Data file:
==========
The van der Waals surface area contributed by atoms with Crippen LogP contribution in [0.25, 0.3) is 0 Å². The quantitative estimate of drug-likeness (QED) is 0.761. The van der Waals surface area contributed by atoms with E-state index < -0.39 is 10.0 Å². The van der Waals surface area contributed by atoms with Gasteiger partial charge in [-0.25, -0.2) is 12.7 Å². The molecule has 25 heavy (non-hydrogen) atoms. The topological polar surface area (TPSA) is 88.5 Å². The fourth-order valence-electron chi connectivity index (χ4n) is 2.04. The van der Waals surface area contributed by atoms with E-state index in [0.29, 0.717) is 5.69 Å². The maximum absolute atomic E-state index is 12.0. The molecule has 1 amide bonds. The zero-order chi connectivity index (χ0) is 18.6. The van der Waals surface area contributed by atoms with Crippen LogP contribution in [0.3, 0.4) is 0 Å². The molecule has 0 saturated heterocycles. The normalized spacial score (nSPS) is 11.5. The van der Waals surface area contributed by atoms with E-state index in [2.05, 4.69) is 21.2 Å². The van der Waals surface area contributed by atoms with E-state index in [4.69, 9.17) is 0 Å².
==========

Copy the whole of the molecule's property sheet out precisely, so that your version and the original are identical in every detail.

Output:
The van der Waals surface area contributed by atoms with Crippen LogP contribution in [0.25, 0.3) is 0 Å². The quantitative estimate of drug-likeness (QED) is 0.761. The van der Waals surface area contributed by atoms with E-state index < -0.39 is 10.0 Å². The van der Waals surface area contributed by atoms with Gasteiger partial charge in [-0.25, -0.2) is 12.7 Å². The molecule has 25 heavy (non-hydrogen) atoms. The topological polar surface area (TPSA) is 88.5 Å². The fourth-order valence-electron chi connectivity index (χ4n) is 2.04. The van der Waals surface area contributed by atoms with E-state index in [0.29, 0.717) is 5.69 Å². The maximum absolute atomic E-state index is 12.0. The molecule has 1 amide bonds. The zero-order chi connectivity index (χ0) is 18.6. The van der Waals surface area contributed by atoms with Crippen LogP contribution in [0.3, 0.4) is 0 Å². The molecule has 0 saturated heterocycles. The normalized spacial score (nSPS) is 11.5. The van der Waals surface area contributed by atoms with E-state index in [2.05, 4.69) is 21.2 Å². The van der Waals surface area contributed by atoms with E-state index in [4.69, 9.17) is 0 Å².